President Donald Trump is advancing a combative and iconoclastic foreign policy that appears to sideline traditional diplomacy and concentrate decision-making among a small group of aides who are quickly projecting their new "America First" approach to the world.

Just before the Senate confirmed Trump's new Secretary of State, Rex Tillerson, yesterday, national security adviser Michael Flynn delivered a tight-lipped warning to Iran over its most recent ballistic missile test. "We are officially putting Iran on notice."

Tillerson takes office after a chaotic first dozen days for the Trump Administration that saw big swings away from security and foreign policy stances in place under the Obama Administration. The rise of Flynn and senior strategist Stephen Bannon calls into question whether someone like Tillerson, a more mainstream Republican, will wield much influence.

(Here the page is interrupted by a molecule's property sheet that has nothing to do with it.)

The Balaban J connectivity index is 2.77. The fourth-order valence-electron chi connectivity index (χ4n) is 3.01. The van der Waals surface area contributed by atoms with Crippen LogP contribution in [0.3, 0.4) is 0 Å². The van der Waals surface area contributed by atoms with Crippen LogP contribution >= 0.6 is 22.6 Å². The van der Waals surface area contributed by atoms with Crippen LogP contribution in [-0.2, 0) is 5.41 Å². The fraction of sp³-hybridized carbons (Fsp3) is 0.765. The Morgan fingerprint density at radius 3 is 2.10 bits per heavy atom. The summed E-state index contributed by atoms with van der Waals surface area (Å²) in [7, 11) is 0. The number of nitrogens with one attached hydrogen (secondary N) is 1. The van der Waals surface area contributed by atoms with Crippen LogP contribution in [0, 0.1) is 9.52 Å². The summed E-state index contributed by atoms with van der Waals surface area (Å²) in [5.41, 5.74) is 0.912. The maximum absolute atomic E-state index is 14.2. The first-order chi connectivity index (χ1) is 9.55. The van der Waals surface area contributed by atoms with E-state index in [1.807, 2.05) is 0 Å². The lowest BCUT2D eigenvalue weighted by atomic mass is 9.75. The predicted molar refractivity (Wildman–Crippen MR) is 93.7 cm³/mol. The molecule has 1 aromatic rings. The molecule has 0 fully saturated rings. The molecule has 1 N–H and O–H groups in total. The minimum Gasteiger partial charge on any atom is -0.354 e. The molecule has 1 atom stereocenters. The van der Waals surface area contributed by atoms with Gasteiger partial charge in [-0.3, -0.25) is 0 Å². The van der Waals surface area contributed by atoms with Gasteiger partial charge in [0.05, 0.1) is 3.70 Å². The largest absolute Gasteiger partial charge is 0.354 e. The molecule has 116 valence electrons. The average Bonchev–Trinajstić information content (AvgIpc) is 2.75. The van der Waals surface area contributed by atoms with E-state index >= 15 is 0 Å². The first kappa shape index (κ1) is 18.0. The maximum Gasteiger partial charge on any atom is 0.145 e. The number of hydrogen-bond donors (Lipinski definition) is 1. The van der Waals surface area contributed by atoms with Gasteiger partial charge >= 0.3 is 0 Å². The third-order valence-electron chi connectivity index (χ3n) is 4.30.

Trump campaigned on blowing up business as usual in Washington. Still, the Administration's tone has surprised allies and government employees who expected Trump to first spend time offering diplomatic niceties.

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A European diplomat who met Trump aides recounted an exchange with Jason Greenblatt, then Trump's lawyer and now his chief of international negotiations. "We are business people," he was quoted as saying. "We are not going to govern this country with diplomatic niceties. We are going to govern it as a business."